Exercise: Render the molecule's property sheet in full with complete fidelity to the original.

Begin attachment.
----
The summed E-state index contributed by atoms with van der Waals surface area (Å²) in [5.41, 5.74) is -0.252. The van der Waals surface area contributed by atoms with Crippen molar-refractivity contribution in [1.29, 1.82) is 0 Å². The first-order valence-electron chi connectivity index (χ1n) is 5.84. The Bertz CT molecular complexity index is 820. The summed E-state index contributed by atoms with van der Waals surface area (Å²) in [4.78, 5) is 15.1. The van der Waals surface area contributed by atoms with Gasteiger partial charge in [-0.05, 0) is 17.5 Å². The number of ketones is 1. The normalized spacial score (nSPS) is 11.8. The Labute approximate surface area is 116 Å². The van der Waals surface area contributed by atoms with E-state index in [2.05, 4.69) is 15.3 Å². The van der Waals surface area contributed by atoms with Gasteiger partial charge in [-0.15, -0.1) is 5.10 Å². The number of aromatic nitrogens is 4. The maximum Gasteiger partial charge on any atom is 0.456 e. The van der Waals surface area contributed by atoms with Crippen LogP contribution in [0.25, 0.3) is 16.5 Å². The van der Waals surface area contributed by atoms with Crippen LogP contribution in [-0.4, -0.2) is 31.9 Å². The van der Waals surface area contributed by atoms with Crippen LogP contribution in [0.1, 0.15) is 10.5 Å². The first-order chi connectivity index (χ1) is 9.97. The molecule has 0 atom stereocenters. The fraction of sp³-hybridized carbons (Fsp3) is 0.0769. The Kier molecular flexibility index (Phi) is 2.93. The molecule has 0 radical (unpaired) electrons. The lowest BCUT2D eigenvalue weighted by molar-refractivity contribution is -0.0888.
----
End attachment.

The summed E-state index contributed by atoms with van der Waals surface area (Å²) in [5.41, 5.74) is -0.252. The van der Waals surface area contributed by atoms with Crippen molar-refractivity contribution in [1.29, 1.82) is 0 Å². The first-order valence-electron chi connectivity index (χ1n) is 5.84. The Bertz CT molecular complexity index is 820. The summed E-state index contributed by atoms with van der Waals surface area (Å²) in [4.78, 5) is 15.1. The van der Waals surface area contributed by atoms with Gasteiger partial charge in [-0.05, 0) is 17.5 Å². The number of ketones is 1. The normalized spacial score (nSPS) is 11.8. The Labute approximate surface area is 116 Å². The van der Waals surface area contributed by atoms with E-state index in [2.05, 4.69) is 15.3 Å². The van der Waals surface area contributed by atoms with Gasteiger partial charge in [-0.15, -0.1) is 5.10 Å². The number of aromatic nitrogens is 4. The maximum Gasteiger partial charge on any atom is 0.456 e. The van der Waals surface area contributed by atoms with Crippen LogP contribution in [0.25, 0.3) is 16.5 Å². The van der Waals surface area contributed by atoms with Crippen LogP contribution in [-0.4, -0.2) is 31.9 Å². The van der Waals surface area contributed by atoms with Crippen LogP contribution in [0.1, 0.15) is 10.5 Å². The first-order chi connectivity index (χ1) is 9.97. The molecule has 0 atom stereocenters. The fraction of sp³-hybridized carbons (Fsp3) is 0.0769. The Kier molecular flexibility index (Phi) is 2.93. The molecule has 0 radical (unpaired) electrons. The lowest BCUT2D eigenvalue weighted by molar-refractivity contribution is -0.0888.